The genuine arservice.exe file is a software component of Windows XP Media Center Edition by Microsoft.
Arservice.exe is a process involved in ensuring that the Media Center runs smoothly and is made ready to run when the user powers up the system. The Windows XP Media Center Edition (MCE) is a version of the Windows XP operating system that was designed to serve as a home-entertainment hub. The latest version was released on October 12, 2004. Microsoft was founded in 1975 by Bill Gates and Paul Allen and quickly rose to prominence following the launch of their popular operating system, MS-DOS, for early personally computers. Microsoft began developing graphical user interface and the distinguishable Start-button on the introduction on Windows 95. Further additions like networking and security soon followed.
arService stands for Media Center Away Mode Service
The .exe extension on a filename indicates an executable file. Executable files may, in some cases, harm your computer. Therefore, please read below to decide for yourself whether the arservice.exe on your computer is a Trojan that you should remove, or whether it is a file belonging to the Windows operating system or to a trusted application.
Description: Arservice.exe is not essential for Windows and will often cause problems. The arservice.exe file is located in the C:\Windows folder.
Known file sizes on Windows 10/8/7/XP are 58,880 bytes (98% of all occurrences), 236,508 bytes or 79,360 bytes.
The program is not visible. The arservice.exe file is not a Windows core file. The arservice.exe file is a Microsoft signed file. Therefore the technical security rating is 19% dangerous, however you should also read the user reviews.
Recommended: Identify arservice.exe related errors
If arservice.exe is located in a subfolder of "C:\Program Files", the security rating is 6% dangerous. The file size is 100,864 bytes. The program has no visible window. It is a Verisign signed file. The arservice.exe file is digitally signed. The file is not a Windows core file.
Important: Some malware disguises itself as arservice.exe, particularly when not located in the C:\Windows folder. Therefore, you should check the arservice.exe process on your PC to see if it is a threat. We recommend Security Task Manager for verifying your computer's security. This was one of the Top Download Picks of The Washington Post and PC World.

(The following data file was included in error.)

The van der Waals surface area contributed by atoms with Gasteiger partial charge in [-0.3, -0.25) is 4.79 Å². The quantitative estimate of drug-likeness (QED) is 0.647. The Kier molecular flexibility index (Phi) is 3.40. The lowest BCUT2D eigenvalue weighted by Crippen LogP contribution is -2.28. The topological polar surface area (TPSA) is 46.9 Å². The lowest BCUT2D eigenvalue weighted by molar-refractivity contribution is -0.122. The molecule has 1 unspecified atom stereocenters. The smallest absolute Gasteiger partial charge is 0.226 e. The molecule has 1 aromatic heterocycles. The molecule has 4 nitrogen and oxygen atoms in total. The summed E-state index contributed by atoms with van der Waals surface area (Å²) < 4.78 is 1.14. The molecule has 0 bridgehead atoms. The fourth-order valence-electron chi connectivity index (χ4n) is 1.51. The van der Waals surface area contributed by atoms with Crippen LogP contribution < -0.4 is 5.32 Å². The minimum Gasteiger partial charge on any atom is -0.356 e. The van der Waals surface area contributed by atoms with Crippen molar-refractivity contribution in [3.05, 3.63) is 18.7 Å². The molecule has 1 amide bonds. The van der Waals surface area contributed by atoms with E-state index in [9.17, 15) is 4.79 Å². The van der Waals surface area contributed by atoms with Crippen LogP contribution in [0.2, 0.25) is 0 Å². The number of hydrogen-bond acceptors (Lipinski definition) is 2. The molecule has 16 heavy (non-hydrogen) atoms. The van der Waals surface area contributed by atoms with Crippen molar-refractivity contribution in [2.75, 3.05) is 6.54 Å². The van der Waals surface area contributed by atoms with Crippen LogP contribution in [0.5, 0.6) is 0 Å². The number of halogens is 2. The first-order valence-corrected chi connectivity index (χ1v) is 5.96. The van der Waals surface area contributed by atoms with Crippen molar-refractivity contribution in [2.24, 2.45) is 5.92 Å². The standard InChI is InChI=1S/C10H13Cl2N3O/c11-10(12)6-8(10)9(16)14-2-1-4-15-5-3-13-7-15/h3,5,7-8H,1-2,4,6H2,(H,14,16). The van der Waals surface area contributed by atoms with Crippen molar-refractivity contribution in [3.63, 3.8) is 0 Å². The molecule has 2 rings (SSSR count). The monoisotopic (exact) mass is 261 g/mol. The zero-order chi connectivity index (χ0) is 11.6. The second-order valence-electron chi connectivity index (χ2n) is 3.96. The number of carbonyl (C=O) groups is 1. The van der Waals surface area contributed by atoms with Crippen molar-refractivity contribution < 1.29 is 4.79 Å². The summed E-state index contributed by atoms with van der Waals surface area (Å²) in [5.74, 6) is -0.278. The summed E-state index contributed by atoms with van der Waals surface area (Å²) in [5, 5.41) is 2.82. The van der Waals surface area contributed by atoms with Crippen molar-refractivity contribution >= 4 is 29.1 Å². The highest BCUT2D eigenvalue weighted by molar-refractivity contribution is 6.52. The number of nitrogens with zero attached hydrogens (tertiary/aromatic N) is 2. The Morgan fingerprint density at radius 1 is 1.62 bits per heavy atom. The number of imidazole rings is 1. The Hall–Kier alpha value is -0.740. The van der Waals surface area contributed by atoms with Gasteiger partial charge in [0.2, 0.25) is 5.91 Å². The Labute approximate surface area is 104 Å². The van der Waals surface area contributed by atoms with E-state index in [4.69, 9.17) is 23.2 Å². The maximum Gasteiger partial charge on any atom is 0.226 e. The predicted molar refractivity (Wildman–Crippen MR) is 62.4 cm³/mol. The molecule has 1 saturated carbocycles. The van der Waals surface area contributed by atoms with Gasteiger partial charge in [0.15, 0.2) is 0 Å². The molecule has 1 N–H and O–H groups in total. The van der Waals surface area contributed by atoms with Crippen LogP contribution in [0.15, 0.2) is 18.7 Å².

A clean and tidy computer is the key requirement for avoiding problems with arservice. This means running a scan for malware, cleaning your hard drive using 1cleanmgr and 2sfc /scannow, 3uninstalling programs that you no longer need, checking for Autostart programs (using 4msconfig) and enabling Windows' 5Automatic Update. Always remember to perform periodic backups, or at least to set restore points.
Should you experience an actual problem, try to recall the last thing you did, or the last thing you installed before the problem appeared for the first time. Use the 6resmon command to identify the processes that are causing your problem. Even for serious problems, rather than reinstalling Windows, you are better off repairing of your installation or, for Windows 8 and later versions, executing the 7DISM.exe /Online /Cleanup-image /Restorehealth command. This allows you to repair the operating system without losing data.
To help you analyze the arservice.exe process on your computer, the following programs have proven to be helpful: ASecurity Task Manager displays all running Windows tasks, including embedded hidden processes, such as keyboard and browser monitoring or Autostart entries. A unique security risk rating indicates the likelihood of the process being potential spyware, malware or a Trojan. BMalwarebytes Anti-Malware detects and removes sleeping spyware, adware, Trojans, keyloggers, malware and trackers from your hard drive.